“Cities are doomed”

This idea in various versions will just not die. And I don’t necessarily recommend engaging in arguments, because this particular one is an endless rabbit-hole, I have found.

That said, here are some responses I made recently that might help if you choose to try to engage the rural zealots.

“Cities will run out of water in two days if the grid goes down.”

No, not necessarily. I collect enough water off my tiny urban roof to keep my household supplied exclusively with rainwater if we need to, and I can quickly teach any neighbors how to do the same when they want to. (On that note, I am actively setting about educating my community and city about rainwater collection.)

Also: All of us expanding out into the country is really not an option. Since you are a person who seems to adamantly prefer living in the country, you’d best not wish that on yourself: all of us city-dwellers spreading out and wrecking your rural utopia. (Not to mention destroying whatever last chance the wildlife and forests might have on this planet.)

As has been the case throughout history, it will continue to be the case that some people will live in the country and others will live in the city (or town, village). And that there will continue to be social and economic interchange between the townies and the country-dwellers.

The Nature of Cities is a worldwide organization and movement that is actively working on “retrofitting” wild nature back into towns and cities. And restoring the food-growing capacity of the urban setting, and localizing transportation, and so on.

I do expect that megacities will shrink, and resume their former form of being a collection of towns and villages.

Added later:

Well then you’d better hope that a bunch of us city-dwellers commit suicide, or die of thirst or whatever, so we won’t wreck your rural idyll.

I cannot imagine what argument you are trying to win here. All of us spreading out into the country would be an absolute disaster, ecologically and socially.

Cities are not a “recent invention.” Neither are towns and villages.

And added:

And yes we absolutely need to retrofit all cities with garden allotments. Including rooftop gardens where people live underneath.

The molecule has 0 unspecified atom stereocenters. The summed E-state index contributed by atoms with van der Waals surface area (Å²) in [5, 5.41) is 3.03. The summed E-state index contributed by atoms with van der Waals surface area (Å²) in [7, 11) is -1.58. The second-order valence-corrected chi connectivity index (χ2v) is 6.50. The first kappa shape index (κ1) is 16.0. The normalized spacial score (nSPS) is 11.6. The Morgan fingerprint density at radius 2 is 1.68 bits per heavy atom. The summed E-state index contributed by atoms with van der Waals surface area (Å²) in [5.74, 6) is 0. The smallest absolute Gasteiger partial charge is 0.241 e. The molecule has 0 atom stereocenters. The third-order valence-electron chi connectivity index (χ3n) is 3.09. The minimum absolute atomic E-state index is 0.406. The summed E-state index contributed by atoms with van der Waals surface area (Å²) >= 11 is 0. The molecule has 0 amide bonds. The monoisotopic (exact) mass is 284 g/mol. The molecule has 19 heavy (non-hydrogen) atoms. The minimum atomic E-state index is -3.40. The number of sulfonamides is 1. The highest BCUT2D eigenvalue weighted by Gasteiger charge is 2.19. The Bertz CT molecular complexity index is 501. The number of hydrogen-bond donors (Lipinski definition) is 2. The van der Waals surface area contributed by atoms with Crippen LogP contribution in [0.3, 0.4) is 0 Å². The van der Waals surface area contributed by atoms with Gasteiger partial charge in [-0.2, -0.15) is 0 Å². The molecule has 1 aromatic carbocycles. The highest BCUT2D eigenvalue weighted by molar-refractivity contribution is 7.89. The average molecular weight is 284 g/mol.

Of course canals won’t work without water. That’s what a canal is.

By the way, in our area, we get so much rain that if we were collecting and using it wisely we would stop being plagued by flooding. AND we would have enough water to share with other places. One of my fronts of effort right now is to get local and regional governments to stop the wasteful, destructive development and landscaping practices that are wrecking the water cycle and preventing healthy recharge of groundwater.

Each area — town, city, or village — needs to have relationships with local farmers. Mutually beneficial relationships. In my region we are actively cultivating economic ties with our local farmers and ranchers. We are also big on mutual aid of all kinds. We share tools and resources. etc etc etc


I never really know what the motive of these “back to the land” zealots is. Why can’t they just be happy with their excess acreage “Green Acres” trip and leave the rest of us alone?

Maybe some of them actually don’t really like living out in the country, but they thought they had to move out there to be “sustainable”. And because misery loves company, they want to lure a bunch of us out there so we’ll be stuck hoeing potatoes with them like some post-apocalypse version of American Gothic.

(Or, maybe they’re simply realizing that they can’t run their neo-plantations without serfs. And permaculture-minded city-dwellers who are struggling with housing security and such will make easy targets. Yikes, now there’s a doomy thought. To put a more positive spin on it, some city-dwellers might be looking for exactly such a bucolic live-together situation. My thought remains, though, that this pattern of purchasing big acreage that only one or two or a few people live on is basically re-creating plantations and colonization. We still need to atone for what we did the first time around, not do it again!)

Bad idea, by the way: Squandering all our physical and mental energy toiling in isolation, reinventing wheels that other isolated people toiling on other excess acreage are simultaneously reinventing.

(On this note, I often hear versions of the following from people who have moved out to the country, especially if it’s some very different bioregion from where they’ve been living: “We are working towards some self sufficiency, learning a lot and making many mistakes.” Arghhhhh!! I cringe every time I see this. When we humans try to live and learn without community, it’s almost like we lose our whole history, whole knowledge base. And self-sufficiency is not the aim; self-reliance plus interdependence is.)

When what we need is to be bringing our highest creativity and energy to building social capital; learning how to live well in dense settlements (so that the ecosystems can recover, and so that we can flexibly accommodate fluid migration of peoples fleeing drought, famine, and other disasters). Maximizing abundance by doing more with less space; going vertical with plantings; stacking and packing beneficial interrelationships among things and people to maximize food and energy and beauty and learning and emotional nurturance and everything else we need; learning how to live deeply interconnected with each other.